In the second half of the 20th century, developers built thousands of apartment complexes around metro Atlanta – some with just two to five units, and some with as many as 700 units. Today, because of their age and location, many of these apartment units are relatively affordable to low-income households even though they have no affordable housing subsidies. This type of housing is called “Naturally-Occurring Affordable Housing,” or NOAH for short.
As developers and investors see Atlanta’s growth and the country’s rising demand for rental housing, they are funneling their investments into multifamily developments. Due to the scarcity of affordable housing subsidies and the cost of land, construction, & regulations, much of this investment is going into luxury apartments and apartment renovations. In some instances, this involves upgrading NOAH and raising its rents, and in other instances, this results in tearing down NOAH and replacing it with luxury developments. Even developers and owners committed to affordability lack the resources to keep rents low within their developments.
As a result, low-income families can no longer afford the neighborhoods where they previously lived. The high rents displace them – often to lesscentral areas of metro Atlanta that may lack good schools, local jobs, public transit, grocery stores, or other neighborhood amenities.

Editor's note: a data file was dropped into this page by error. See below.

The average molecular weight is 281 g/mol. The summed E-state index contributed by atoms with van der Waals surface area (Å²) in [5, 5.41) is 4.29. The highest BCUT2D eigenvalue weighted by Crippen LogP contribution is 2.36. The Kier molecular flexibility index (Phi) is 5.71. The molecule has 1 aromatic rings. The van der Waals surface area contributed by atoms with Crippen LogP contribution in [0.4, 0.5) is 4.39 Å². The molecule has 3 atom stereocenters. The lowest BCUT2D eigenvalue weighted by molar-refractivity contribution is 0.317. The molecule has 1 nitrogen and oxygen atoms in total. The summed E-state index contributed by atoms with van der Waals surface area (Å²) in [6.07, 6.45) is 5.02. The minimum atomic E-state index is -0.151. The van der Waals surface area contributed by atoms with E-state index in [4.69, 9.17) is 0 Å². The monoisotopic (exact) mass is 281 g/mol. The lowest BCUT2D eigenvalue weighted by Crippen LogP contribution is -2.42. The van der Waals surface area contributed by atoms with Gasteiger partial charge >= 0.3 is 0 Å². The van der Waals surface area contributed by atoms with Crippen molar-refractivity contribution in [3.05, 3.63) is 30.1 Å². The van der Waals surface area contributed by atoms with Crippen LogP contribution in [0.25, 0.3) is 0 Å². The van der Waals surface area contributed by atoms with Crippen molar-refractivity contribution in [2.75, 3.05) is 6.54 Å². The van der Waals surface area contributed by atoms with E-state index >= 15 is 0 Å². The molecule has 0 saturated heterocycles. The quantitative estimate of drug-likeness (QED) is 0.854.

To support metro Atlanta in addressing its affordability challenge, this report explores the following research question: How can Metro Atlanta leverage currently-unsubsidized, naturally-occurring affordable housing to support affordable opportunity for low-income families?
Note that preserving NOAH has the potential to house lower-income households earning between 30% and 80% of Area Median Income, but not extremely low-income households or those experiencing homelessness. Other approaches beyond what is mentioned in this document – and, frankly, deep public subsidy – will be needed to support metro Atlanta’s poorest families.